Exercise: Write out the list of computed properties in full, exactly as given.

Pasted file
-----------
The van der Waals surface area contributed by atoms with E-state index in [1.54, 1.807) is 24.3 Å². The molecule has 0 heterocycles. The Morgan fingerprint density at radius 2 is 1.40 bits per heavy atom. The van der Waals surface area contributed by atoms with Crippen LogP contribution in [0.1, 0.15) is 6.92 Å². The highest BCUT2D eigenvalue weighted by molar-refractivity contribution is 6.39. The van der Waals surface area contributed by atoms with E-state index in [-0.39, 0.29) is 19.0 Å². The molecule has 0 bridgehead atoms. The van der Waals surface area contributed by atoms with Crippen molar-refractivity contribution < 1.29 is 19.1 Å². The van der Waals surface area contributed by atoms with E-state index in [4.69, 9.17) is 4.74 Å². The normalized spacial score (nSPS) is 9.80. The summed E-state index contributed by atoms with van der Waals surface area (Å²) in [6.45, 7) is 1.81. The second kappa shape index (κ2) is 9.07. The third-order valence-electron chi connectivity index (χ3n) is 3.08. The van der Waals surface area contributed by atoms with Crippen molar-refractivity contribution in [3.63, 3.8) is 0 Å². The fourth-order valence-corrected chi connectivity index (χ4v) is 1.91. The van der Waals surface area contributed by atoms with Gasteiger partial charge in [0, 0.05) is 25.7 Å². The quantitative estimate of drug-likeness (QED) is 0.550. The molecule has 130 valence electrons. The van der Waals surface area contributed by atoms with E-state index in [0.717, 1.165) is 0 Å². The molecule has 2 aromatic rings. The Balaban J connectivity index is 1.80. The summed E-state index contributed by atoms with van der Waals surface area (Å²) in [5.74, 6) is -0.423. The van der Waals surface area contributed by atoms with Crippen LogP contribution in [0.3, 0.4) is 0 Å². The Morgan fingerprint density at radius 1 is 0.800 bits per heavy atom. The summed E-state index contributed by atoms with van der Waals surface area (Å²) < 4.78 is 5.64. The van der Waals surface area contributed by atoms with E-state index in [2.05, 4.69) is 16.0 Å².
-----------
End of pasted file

The van der Waals surface area contributed by atoms with E-state index in [1.54, 1.807) is 24.3 Å². The molecule has 0 heterocycles. The Morgan fingerprint density at radius 2 is 1.40 bits per heavy atom. The van der Waals surface area contributed by atoms with Crippen LogP contribution in [0.1, 0.15) is 6.92 Å². The highest BCUT2D eigenvalue weighted by molar-refractivity contribution is 6.39. The van der Waals surface area contributed by atoms with E-state index in [-0.39, 0.29) is 19.0 Å². The molecule has 0 bridgehead atoms. The van der Waals surface area contributed by atoms with Crippen molar-refractivity contribution < 1.29 is 19.1 Å². The van der Waals surface area contributed by atoms with E-state index in [4.69, 9.17) is 4.74 Å². The normalized spacial score (nSPS) is 9.80. The summed E-state index contributed by atoms with van der Waals surface area (Å²) in [6.45, 7) is 1.81. The second kappa shape index (κ2) is 9.07. The third-order valence-electron chi connectivity index (χ3n) is 3.08. The van der Waals surface area contributed by atoms with Crippen molar-refractivity contribution in [3.63, 3.8) is 0 Å². The fourth-order valence-corrected chi connectivity index (χ4v) is 1.91. The van der Waals surface area contributed by atoms with Gasteiger partial charge in [0, 0.05) is 25.7 Å². The quantitative estimate of drug-likeness (QED) is 0.550. The molecule has 130 valence electrons. The van der Waals surface area contributed by atoms with E-state index in [0.717, 1.165) is 0 Å². The molecule has 2 aromatic rings. The Balaban J connectivity index is 1.80. The summed E-state index contributed by atoms with van der Waals surface area (Å²) in [5.74, 6) is -0.423. The van der Waals surface area contributed by atoms with Crippen LogP contribution in [0.3, 0.4) is 0 Å². The Morgan fingerprint density at radius 1 is 0.800 bits per heavy atom. The summed E-state index contributed by atoms with van der Waals surface area (Å²) < 4.78 is 5.64. The van der Waals surface area contributed by atoms with E-state index in [2.05, 4.69) is 16.0 Å².